It seems when p is larger and larger, the density is smaller and smaller. We define the density function as follows.

Definition 2.9

Let p be a prime number. Define D ( p ) = N ( 1 , 3 , p ) r p 3 and call it the density function of the solutions to equation (1) in the set r p 3 .

In the next theorem, we give the explicit formula for the density function which indicates that when p is approaching to infinity, the density function acts similarly as 1 / p . Note that, when p 2 ( mod 3 ) , p 5 , 11 , 17 , or 23 modulo 24.

Theorem 2.10

Let p be an odd prime number with p 2 ( mod 3 ) . Then

  1. N ( 1 , 3 , p ) r p 3 = p 2 + 3 ( 1 ) p + 1 2 ( p 1 ) 2 .

  2. lim p N ( 1 , 3 , p ) r p 3 = 0 and N ( 1 , 3 , p ) r p 3 = O ( 1 / p ) .

Proof

  1. From Theorem 2.4,

    D ( p ) = N ( 1 , 3 , p ) r p 3 = 1 8 ( p 1 ) p 2 + 3 ( 1 ) p + 1 2 p 1 2 3 = p 2 + 3 ( 1 ) p + 1 2 ( p 1 ) 2 .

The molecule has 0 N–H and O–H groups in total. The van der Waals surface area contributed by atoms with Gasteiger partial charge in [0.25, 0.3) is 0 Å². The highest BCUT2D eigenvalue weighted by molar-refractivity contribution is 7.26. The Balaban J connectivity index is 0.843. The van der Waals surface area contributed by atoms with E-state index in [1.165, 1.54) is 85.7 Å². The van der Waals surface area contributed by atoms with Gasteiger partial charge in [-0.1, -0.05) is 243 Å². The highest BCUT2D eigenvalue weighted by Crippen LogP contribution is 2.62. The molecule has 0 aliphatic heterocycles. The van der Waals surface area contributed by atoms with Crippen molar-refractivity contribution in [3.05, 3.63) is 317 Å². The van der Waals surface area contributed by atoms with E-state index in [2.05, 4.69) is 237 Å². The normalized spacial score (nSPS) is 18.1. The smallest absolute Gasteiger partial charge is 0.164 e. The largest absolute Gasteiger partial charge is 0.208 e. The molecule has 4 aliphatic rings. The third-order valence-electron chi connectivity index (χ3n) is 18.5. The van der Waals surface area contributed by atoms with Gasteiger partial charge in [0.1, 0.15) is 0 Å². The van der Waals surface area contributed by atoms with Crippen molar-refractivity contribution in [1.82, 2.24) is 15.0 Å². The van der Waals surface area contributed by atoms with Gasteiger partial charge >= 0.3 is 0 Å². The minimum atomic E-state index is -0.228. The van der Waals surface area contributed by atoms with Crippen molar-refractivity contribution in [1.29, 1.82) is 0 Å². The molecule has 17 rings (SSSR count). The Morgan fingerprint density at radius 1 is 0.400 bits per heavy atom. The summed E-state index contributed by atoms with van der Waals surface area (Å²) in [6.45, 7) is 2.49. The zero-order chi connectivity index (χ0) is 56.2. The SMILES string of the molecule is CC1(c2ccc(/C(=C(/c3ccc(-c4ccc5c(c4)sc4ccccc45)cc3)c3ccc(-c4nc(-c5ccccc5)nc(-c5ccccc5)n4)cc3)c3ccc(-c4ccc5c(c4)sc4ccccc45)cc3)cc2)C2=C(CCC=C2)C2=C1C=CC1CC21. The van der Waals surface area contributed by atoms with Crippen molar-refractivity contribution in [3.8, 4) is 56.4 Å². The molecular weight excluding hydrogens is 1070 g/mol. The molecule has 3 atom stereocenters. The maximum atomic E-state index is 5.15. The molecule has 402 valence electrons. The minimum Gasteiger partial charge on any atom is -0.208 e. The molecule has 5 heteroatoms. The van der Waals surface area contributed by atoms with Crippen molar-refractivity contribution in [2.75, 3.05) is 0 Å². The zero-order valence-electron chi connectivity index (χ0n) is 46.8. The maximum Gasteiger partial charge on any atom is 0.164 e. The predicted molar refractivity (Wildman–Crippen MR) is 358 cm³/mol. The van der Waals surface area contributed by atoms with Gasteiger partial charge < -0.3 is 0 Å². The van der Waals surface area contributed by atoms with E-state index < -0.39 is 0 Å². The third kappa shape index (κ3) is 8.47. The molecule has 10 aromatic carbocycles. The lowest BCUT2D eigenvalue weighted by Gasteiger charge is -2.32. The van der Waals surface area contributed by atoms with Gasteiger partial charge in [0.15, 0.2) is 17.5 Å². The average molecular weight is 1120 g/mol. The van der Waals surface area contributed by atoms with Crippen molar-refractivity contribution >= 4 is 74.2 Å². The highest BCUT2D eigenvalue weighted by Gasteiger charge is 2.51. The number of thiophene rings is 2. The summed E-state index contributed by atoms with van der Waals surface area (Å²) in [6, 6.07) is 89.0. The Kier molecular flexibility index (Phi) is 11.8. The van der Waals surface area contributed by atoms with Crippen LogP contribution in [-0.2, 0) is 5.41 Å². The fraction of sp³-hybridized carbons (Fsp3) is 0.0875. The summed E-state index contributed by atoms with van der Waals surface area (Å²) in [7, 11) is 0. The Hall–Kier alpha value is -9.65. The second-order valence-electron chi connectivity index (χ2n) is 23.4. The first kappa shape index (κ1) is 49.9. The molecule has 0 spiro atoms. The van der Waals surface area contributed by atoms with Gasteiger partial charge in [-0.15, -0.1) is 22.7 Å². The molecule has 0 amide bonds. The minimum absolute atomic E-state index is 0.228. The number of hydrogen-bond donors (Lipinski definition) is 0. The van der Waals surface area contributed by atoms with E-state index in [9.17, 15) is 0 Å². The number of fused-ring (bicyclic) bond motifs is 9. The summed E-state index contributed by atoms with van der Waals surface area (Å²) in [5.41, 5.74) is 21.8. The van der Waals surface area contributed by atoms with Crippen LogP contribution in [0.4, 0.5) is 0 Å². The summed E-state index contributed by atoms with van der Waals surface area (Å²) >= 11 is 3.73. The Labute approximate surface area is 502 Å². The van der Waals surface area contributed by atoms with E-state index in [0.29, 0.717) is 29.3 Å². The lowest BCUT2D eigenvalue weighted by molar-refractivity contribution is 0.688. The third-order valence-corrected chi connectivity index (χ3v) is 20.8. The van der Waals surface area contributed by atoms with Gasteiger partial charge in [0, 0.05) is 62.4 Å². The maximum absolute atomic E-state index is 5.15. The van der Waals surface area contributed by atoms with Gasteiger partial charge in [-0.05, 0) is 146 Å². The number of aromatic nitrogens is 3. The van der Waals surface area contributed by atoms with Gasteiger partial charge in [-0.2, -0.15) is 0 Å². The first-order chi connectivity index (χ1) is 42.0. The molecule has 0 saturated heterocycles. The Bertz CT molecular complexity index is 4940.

2. Immediately from (1),

    lim p N ( 1 , 3 , p ) r p 3 = lim p p 2 + 3 ( 1 ) p + 1 2 ( p 1 ) 2 = 0
    and
    lim p N ( 1 , 3 , p ) r p 3 1 / p = lim p p 2 + 3 ( 1 ) p + 1 2 ( p 1 ) 2 / p = 1 .

It confirms that the density function D ( p ) is approaching to 0 when p goes to infinity. Actually, D ( p ) = O ( 1 / p ) .

3 Solution types and the resulting partitions

A classical number theory problem is on the partitions of positive integers. Many researchers have studied counting the number of integers partitions and that of restricted partitions, conjugate and self-conjugate partitions, graphical representations of partitions, and so on. There are many applications of integer partitions in other fields such as molecular chemistry, crystallography, and quantum mechanics. In modern algebra, it is well related to the study of symmetric polynomials, which we will see in Section 4.

Let p be a prime number with p 2 ( mod 3 ) . Theorem 2.4 states that the number of non-trivial solutions to the equation x 2 + y 2 + z 2 = 0 in Z / p Z , or the number of non-trivial quadratic solutions to x + y + z = 0 in Z / p Z , is N ( 1 , 3 , p ) and the set of such solutions is S p . Also,

S p = N ( 1 , 3 , p ) = 1 8 ( p 1 ) p 2 + 3 ( 1 ) p + 1 2 .